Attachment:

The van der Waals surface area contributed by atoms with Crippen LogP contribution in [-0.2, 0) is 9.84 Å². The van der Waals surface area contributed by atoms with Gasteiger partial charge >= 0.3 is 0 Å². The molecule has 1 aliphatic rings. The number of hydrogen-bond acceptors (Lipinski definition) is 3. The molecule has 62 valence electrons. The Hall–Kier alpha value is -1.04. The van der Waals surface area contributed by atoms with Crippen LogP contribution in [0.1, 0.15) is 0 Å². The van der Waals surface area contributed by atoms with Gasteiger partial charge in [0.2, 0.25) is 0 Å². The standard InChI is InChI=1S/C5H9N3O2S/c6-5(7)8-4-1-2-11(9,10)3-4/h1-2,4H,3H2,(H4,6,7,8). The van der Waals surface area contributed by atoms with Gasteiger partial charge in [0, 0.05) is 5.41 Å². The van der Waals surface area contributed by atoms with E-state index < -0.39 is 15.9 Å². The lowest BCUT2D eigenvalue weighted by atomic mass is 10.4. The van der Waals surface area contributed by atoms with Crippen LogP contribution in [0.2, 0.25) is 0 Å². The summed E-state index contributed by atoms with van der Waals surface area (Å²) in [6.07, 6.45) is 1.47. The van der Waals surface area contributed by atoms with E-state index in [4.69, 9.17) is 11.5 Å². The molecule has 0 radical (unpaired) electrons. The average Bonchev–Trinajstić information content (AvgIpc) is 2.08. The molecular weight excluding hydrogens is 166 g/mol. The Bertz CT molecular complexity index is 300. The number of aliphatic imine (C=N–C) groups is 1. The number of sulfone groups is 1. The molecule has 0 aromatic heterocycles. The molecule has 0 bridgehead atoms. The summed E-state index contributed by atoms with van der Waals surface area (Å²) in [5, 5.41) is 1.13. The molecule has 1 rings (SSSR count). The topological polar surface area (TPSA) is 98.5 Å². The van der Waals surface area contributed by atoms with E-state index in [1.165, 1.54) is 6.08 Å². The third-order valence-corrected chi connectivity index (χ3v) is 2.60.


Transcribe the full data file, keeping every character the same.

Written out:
The van der Waals surface area contributed by atoms with Crippen LogP contribution in [-0.2, 0) is 9.84 Å². The van der Waals surface area contributed by atoms with Gasteiger partial charge >= 0.3 is 0 Å². The molecule has 1 aliphatic rings. The number of hydrogen-bond acceptors (Lipinski definition) is 3. The molecule has 62 valence electrons. The Hall–Kier alpha value is -1.04. The van der Waals surface area contributed by atoms with Crippen LogP contribution in [0.1, 0.15) is 0 Å². The van der Waals surface area contributed by atoms with Gasteiger partial charge in [0.2, 0.25) is 0 Å². The standard InChI is InChI=1S/C5H9N3O2S/c6-5(7)8-4-1-2-11(9,10)3-4/h1-2,4H,3H2,(H4,6,7,8). The van der Waals surface area contributed by atoms with Gasteiger partial charge in [0, 0.05) is 5.41 Å². The van der Waals surface area contributed by atoms with E-state index < -0.39 is 15.9 Å². The lowest BCUT2D eigenvalue weighted by atomic mass is 10.4. The van der Waals surface area contributed by atoms with Crippen LogP contribution in [0.2, 0.25) is 0 Å². The summed E-state index contributed by atoms with van der Waals surface area (Å²) in [6.07, 6.45) is 1.47. The van der Waals surface area contributed by atoms with E-state index in [4.69, 9.17) is 11.5 Å². The molecule has 0 radical (unpaired) electrons. The average Bonchev–Trinajstić information content (AvgIpc) is 2.08. The molecular weight excluding hydrogens is 166 g/mol. The Bertz CT molecular complexity index is 300. The number of aliphatic imine (C=N–C) groups is 1. The number of sulfone groups is 1. The molecule has 0 aromatic heterocycles. The molecule has 0 bridgehead atoms. The summed E-state index contributed by atoms with van der Waals surface area (Å²) in [5, 5.41) is 1.13. The molecule has 1 rings (SSSR count). The topological polar surface area (TPSA) is 98.5 Å². The van der Waals surface area contributed by atoms with E-state index in [1.165, 1.54) is 6.08 Å². The third-order valence-corrected chi connectivity index (χ3v) is 2.60.